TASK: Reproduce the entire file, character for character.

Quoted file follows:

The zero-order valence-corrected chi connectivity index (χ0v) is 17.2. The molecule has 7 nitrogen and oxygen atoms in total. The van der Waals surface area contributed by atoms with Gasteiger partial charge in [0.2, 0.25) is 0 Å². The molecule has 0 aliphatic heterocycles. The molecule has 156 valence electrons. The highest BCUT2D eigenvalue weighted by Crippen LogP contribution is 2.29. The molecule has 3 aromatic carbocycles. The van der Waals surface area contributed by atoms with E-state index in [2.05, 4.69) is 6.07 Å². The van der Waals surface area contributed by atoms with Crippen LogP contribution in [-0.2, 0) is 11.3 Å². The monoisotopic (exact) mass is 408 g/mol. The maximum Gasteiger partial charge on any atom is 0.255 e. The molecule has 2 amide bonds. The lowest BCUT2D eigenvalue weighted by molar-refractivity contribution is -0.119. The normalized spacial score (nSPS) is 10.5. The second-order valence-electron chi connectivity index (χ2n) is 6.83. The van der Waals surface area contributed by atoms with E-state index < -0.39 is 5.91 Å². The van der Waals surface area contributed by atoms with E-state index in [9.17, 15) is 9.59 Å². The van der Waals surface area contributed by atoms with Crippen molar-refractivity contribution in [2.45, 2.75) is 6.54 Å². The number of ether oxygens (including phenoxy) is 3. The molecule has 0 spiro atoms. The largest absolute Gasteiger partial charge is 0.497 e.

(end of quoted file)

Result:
The zero-order valence-corrected chi connectivity index (χ0v) is 17.2. The molecule has 7 nitrogen and oxygen atoms in total. The van der Waals surface area contributed by atoms with Gasteiger partial charge in [0.2, 0.25) is 0 Å². The molecule has 0 aliphatic heterocycles. The molecule has 156 valence electrons. The highest BCUT2D eigenvalue weighted by Crippen LogP contribution is 2.29. The molecule has 3 aromatic carbocycles. The van der Waals surface area contributed by atoms with E-state index in [2.05, 4.69) is 6.07 Å². The van der Waals surface area contributed by atoms with Crippen LogP contribution in [-0.2, 0) is 11.3 Å². The monoisotopic (exact) mass is 408 g/mol. The maximum Gasteiger partial charge on any atom is 0.255 e. The molecule has 2 amide bonds. The lowest BCUT2D eigenvalue weighted by molar-refractivity contribution is -0.119. The normalized spacial score (nSPS) is 10.5. The second-order valence-electron chi connectivity index (χ2n) is 6.83. The van der Waals surface area contributed by atoms with E-state index < -0.39 is 5.91 Å². The van der Waals surface area contributed by atoms with E-state index in [9.17, 15) is 9.59 Å². The van der Waals surface area contributed by atoms with Crippen molar-refractivity contribution in [2.45, 2.75) is 6.54 Å². The number of ether oxygens (including phenoxy) is 3. The molecule has 0 spiro atoms. The largest absolute Gasteiger partial charge is 0.497 e.